How To: Store Your Wine Collection
April 25, 2012 | BY Aaron De Silva / Singapore Tatler
Your collection of 19th century Chateau Lafites or vintage Romanée Contis deserves storage as elegant as the investment it protects – here are some tips on how to choose wine storage solutions
As is the case with most appliances these days, there is no shortage of options when it comes to wine coolers. It all depends on your lifestyle; whether you’re a budding oenophile starting out with a modest collection, or a bona fide connoisseur who’s on a first-name basis with the vineyard owners themselves.
Your consumption habits come into play as well: are your wines meant as quotidian meal accompaniments, as the occasional social lubricant, or (especially with premium wines) as a special occasion tipple?
“Know your lifestyle and drinking habits before deciding on a wine fridge,” advises Lisa Ng, founder of Ansana Interior Design & Fine Arts. “This will dictate the fridge’s placement or locale in the house, and in turn, how best to make it visually pleasing (they tend to be rather bulky).“
Whatever the case may be, one thing’s for sure – proper wine storage is paramount. Christophe Bourrie, regional director of premium cognac Louis XIII, knows this well. His grandfather, Roger Lavie, founded Ficofi, one of France’s largest wine merchants. “You can kill your wine with only a slight temperature variation. It doesn’t matter if the temperature increases by five degrees over a year; but if that happens over a period of two hours, you’re going to kill it. Mature wines (older than 20 years) are most susceptible, whereas young wines are less fragile.”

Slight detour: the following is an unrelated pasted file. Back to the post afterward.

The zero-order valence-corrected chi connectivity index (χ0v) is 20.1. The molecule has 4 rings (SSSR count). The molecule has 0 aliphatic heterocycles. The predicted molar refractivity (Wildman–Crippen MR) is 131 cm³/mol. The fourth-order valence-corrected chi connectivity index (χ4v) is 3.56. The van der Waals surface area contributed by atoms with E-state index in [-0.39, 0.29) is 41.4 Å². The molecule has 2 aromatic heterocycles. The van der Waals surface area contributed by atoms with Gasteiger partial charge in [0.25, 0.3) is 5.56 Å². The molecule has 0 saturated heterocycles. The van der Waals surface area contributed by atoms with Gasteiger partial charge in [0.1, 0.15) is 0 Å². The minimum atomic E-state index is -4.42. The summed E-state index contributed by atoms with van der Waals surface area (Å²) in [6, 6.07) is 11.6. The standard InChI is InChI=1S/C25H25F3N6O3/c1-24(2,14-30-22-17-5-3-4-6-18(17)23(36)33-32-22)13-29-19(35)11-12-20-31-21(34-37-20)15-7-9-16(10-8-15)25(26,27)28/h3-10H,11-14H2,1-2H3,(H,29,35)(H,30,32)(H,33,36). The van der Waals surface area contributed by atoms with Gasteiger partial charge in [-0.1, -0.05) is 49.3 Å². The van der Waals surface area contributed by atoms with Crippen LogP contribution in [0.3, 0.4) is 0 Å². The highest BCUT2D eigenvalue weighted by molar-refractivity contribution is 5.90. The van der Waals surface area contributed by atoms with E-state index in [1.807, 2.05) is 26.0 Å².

Sub-Zero WS-30 wine storage unit
“In Singapore I would advise an underground cellar, because that’s where you have the least temperature variations. Then you have to make sure that your cellar is humid enough and that the temperature is kept constant regardless,” advises Bourrie, adding that the number of people allowed in the cellar at any one time should be kept to a minimum, to prevent body heat from inadvertently raising the ambient temperature of the room.
For smaller wine collections, Timothy Tjendra, owner/proprietor of restaurant/wine bar The Tastings Room, offers an alternative: “If your collection isn’t that big, as in thousands of bottles, I would recommend buying a wine fridge rather than building a cellar. It’s much more of a chore building a cellar because you have to insulate it, put a compressor inside, and build all the shelves. Having a wine fridge is just more convenient.” Tjendra uses a Liebherr fridge in his restaurant, while his adjoining cellar, which has a capacity of almost 3,000 bottles, employs a EuroCave system.
Arclinea VINA system
Chee Su Eing, managing director of interior design firm D’Perception Ritz, suggests, “If there’s the intention to house the wine fridge, it’s important to get a built-in model rather than a free-standing model as the ventilation provision requirement is quite different. This may ultimately affect the aesthetic of the furniture.”
The best wine fridges offer dual chilling compartments (this is more expected of larger-capacity units), double-glazed doors, adjustable temperature and humidity controls, smooth-sliding shelves with LED illumination and noise reduction features.
Pictures courtesy of respective brands
This story is adapted from "Liquid Assets", published in Singapore Tatler Homes Apr-May 2012 issue.
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